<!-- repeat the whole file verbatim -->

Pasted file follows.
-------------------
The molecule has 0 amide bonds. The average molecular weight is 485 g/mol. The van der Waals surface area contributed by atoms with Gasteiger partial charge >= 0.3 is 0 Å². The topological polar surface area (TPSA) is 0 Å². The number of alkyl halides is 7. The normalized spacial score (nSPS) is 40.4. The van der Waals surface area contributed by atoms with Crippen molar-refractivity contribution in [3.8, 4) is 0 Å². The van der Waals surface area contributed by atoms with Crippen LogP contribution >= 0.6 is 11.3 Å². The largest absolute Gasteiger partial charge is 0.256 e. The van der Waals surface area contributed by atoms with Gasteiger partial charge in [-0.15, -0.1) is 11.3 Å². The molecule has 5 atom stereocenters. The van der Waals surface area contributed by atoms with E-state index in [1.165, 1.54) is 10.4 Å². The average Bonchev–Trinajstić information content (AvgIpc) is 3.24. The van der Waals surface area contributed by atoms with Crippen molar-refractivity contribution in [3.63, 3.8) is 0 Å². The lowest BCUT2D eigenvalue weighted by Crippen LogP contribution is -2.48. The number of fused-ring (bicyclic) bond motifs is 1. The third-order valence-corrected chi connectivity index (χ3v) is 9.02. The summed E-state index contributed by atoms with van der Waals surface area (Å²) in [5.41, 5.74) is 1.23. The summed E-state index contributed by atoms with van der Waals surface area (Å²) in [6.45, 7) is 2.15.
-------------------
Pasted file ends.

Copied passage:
The molecule has 0 amide bonds. The average molecular weight is 485 g/mol. The van der Waals surface area contributed by atoms with Gasteiger partial charge >= 0.3 is 0 Å². The topological polar surface area (TPSA) is 0 Å². The number of alkyl halides is 7. The normalized spacial score (nSPS) is 40.4. The van der Waals surface area contributed by atoms with Crippen molar-refractivity contribution in [3.8, 4) is 0 Å². The van der Waals surface area contributed by atoms with Crippen LogP contribution >= 0.6 is 11.3 Å². The largest absolute Gasteiger partial charge is 0.256 e. The van der Waals surface area contributed by atoms with Gasteiger partial charge in [-0.15, -0.1) is 11.3 Å². The molecule has 5 atom stereocenters. The van der Waals surface area contributed by atoms with E-state index in [1.165, 1.54) is 10.4 Å². The average Bonchev–Trinajstić information content (AvgIpc) is 3.24. The van der Waals surface area contributed by atoms with Crippen molar-refractivity contribution in [3.63, 3.8) is 0 Å². The lowest BCUT2D eigenvalue weighted by Crippen LogP contribution is -2.48. The number of fused-ring (bicyclic) bond motifs is 1. The third-order valence-corrected chi connectivity index (χ3v) is 9.02. The summed E-state index contributed by atoms with van der Waals surface area (Å²) in [5.41, 5.74) is 1.23. The summed E-state index contributed by atoms with van der Waals surface area (Å²) in [6.45, 7) is 2.15.